In Kenya, abortion is allowed only when the life and health of the mother is at risk or in when a trained medical professional believes the situation to be an emergency. Due to intense stigma and shame surrounding abortion, women are forced to seek clandestine care from untrained health providers. Approximately a quarter of the estimated 465,000 illegal abortions that women seek out in Kenya each year result in severe complications and hospitalizations. Thousands of women and girls are injured for life—or do not survive. Our client, Wanjiku, not her real name, was one of these girls.
In the Kenyan context, Wanjiku is symbolic of an ordinary person—any woman, every woman—and in a country where more than 30 percent of girls under 18 experience sexual violence and more than 40 percent of pregnancies are unintentional, Wanjiku’s story represents the stories of hundreds of thousands just like her.
When she was just 14, Wanjiku was coerced into a sexual relationship with an older man in her village and later discovered that she was pregnant. Abortion is stigmatized in Kenya due to conservative religious beliefs, and Wanjiku found herself in a desperate situation with no way out.
Like many other women and girls who find themselves in this position, Wanjiku sought abortion care from an unqualified provider. She became ill almost immediately after the procedure and required immediate medical attention. Instead, she had to visit multiple hospitals that could not provide the necessary services. When she finally did find a qualified facility, she was neglected, abused, and forced to sleep on a mattress on the dirty hospital floor during her stay.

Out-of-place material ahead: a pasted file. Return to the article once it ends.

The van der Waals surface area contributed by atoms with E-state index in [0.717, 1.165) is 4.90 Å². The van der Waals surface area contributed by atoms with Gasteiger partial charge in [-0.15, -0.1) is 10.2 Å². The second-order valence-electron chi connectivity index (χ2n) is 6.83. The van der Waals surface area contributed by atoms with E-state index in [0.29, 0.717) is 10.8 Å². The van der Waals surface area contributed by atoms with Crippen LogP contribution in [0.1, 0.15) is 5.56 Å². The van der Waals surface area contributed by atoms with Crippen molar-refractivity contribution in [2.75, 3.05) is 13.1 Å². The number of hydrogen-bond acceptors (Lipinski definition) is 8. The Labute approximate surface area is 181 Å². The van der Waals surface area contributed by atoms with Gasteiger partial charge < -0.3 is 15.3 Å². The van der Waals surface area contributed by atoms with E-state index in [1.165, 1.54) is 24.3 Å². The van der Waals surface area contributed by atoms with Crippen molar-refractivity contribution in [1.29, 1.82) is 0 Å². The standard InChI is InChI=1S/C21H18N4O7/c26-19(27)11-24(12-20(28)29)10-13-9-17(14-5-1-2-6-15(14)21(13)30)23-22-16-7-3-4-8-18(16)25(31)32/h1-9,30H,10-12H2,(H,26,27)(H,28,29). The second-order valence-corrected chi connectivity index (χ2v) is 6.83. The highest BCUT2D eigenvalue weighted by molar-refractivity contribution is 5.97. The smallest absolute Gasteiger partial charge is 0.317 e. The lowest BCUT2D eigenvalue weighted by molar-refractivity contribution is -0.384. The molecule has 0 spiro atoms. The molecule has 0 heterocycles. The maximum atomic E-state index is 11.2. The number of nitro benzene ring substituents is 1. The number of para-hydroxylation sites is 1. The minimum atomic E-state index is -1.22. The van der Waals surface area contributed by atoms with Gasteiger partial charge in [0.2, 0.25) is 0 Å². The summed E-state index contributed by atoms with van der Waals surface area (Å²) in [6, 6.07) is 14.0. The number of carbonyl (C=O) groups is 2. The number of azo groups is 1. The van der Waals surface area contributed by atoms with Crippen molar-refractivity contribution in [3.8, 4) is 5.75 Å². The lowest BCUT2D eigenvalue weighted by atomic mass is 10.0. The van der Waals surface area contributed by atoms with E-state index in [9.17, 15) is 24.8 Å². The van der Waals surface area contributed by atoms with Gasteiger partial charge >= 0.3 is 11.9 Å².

In 2015, the Center for Reproductive Rights filed a petition to hold the government accountable for this gross injustice. The petition challenges the lack of guidelines on abortion that can guide health care providers in cases such as Wanjiku’s. The petition further challenges the government’s directive banning health providers from participating in any abortion training thus limiting their ability to respond in cases where abortion is necessary of where post abortion care is required. By withdrawing the Standards and Guidelines for reducing morbidity and mortality from unsafe abortions in Kenya, prohibiting trainings on safe abortion care, and banning medabon, a safe and effective method of medication abortion, the Kenyan government stole Wanjiku’s life.
The Center has been fighting for Wanjiku and her mother for almost four years now, and over that time, Wanjiku suffered from a slew of severe health complications that could have been prevented had she received timely care after the botched procedure. Ultimately, this delay in care led to her premature death last year.
This story is all too common in Kenya, and the Center for Reproductive Rights will not stop fighting until Wanjiku, her mother, and countless families like theirs receive justice for the flagrant human rights violations that they have suffered.
In December 2018, the Center had the last hearing and submissions in the case. It is currently pending judgment on notice from the judges.